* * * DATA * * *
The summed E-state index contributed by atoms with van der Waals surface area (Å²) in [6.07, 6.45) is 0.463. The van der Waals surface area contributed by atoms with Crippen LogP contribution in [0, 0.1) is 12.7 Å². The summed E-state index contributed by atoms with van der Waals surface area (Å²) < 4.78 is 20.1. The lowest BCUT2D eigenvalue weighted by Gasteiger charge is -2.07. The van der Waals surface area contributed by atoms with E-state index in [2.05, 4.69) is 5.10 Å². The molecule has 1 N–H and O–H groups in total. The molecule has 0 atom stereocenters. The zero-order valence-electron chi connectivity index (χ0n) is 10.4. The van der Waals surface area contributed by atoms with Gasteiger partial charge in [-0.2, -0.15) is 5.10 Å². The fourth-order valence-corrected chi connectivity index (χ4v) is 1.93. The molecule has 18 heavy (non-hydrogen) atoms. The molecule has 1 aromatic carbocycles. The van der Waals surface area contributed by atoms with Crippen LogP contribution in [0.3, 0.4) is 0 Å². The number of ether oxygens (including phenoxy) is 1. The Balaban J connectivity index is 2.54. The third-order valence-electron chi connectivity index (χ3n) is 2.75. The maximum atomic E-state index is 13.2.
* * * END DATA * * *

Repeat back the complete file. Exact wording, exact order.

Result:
The summed E-state index contributed by atoms with van der Waals surface area (Å²) in [6.07, 6.45) is 0.463. The van der Waals surface area contributed by atoms with Crippen LogP contribution in [0, 0.1) is 12.7 Å². The summed E-state index contributed by atoms with van der Waals surface area (Å²) < 4.78 is 20.1. The lowest BCUT2D eigenvalue weighted by Gasteiger charge is -2.07. The van der Waals surface area contributed by atoms with E-state index in [2.05, 4.69) is 5.10 Å². The molecule has 1 N–H and O–H groups in total. The molecule has 0 atom stereocenters. The zero-order valence-electron chi connectivity index (χ0n) is 10.4. The van der Waals surface area contributed by atoms with Gasteiger partial charge in [-0.2, -0.15) is 5.10 Å². The fourth-order valence-corrected chi connectivity index (χ4v) is 1.93. The molecule has 18 heavy (non-hydrogen) atoms. The molecule has 1 aromatic carbocycles. The van der Waals surface area contributed by atoms with Crippen LogP contribution in [0.3, 0.4) is 0 Å². The number of ether oxygens (including phenoxy) is 1. The Balaban J connectivity index is 2.54. The third-order valence-electron chi connectivity index (χ3n) is 2.75. The maximum atomic E-state index is 13.2.